After a long civil war that destroyed much of the country’s health infrastructure, Angola faced the challenge of reconstruction while fighting HIV/AIDS. This paper analyses recent progress in access and use of prevention of mother-to-child transmission (PMTCT) services in Angola.
National level PMTCT data between 2005 and 2012 were analysed. Data were collected from national and international databases and reports. This study assesses progress made, developed best-fit regression models and predicted future points for four major PMTCT indicators.
Between 2005 and 2012, the number of PMTCT sites increased from 9 to 347, and the number of HIV tests preformed to pregnant women increased from 12 061 to 314 805. However, in 2012, 46% of the pregnant women who tested positive for HIV at PMTCT sites and only 36% HIV exposed infants were receiving antiretroviral (ARV) prophylaxis. Based on current trends, this study predicts that by 2015, 35.5% of pregnant women will be tested for HIV, 1.1% of women will test positive for HIV at PMTCT and 46% of HIV-positive pregnant women will receive antiretroviral therapy.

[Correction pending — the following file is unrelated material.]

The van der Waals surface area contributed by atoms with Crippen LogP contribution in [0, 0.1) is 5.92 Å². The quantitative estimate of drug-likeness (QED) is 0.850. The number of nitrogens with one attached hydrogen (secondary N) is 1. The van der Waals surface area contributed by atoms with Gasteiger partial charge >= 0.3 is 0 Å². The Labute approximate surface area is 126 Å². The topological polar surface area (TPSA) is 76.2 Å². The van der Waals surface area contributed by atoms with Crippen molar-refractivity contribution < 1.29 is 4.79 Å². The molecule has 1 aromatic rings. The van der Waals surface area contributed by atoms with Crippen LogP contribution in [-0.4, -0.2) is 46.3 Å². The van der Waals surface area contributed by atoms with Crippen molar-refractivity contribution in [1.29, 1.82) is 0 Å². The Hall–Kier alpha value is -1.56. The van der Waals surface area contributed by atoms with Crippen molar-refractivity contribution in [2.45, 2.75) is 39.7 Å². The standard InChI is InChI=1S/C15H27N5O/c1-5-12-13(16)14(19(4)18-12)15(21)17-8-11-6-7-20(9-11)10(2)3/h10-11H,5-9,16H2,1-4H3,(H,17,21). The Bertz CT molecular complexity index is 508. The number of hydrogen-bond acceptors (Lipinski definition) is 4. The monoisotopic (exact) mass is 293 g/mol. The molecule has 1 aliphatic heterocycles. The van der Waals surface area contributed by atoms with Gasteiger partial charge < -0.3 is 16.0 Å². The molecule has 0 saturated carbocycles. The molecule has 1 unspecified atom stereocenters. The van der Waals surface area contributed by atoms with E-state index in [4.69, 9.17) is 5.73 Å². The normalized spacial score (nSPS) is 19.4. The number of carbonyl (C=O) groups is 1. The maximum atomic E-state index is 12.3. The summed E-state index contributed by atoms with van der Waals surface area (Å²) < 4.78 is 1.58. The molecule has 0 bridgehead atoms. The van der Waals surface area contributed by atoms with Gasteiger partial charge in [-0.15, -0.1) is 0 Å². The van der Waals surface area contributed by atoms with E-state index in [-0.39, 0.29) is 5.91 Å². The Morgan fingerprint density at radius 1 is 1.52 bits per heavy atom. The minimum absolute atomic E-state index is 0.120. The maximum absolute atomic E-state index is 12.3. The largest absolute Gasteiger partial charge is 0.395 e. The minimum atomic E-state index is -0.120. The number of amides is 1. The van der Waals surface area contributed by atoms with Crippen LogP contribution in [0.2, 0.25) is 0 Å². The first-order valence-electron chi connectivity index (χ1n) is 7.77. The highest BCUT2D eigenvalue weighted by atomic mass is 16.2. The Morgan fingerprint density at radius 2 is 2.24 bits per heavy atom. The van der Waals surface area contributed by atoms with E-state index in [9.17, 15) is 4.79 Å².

Despite expansion of PMTCT services, urgent action is needed to rapidly scale-up HIV prevention and treatment services for HIV-positive pregnant women and for children.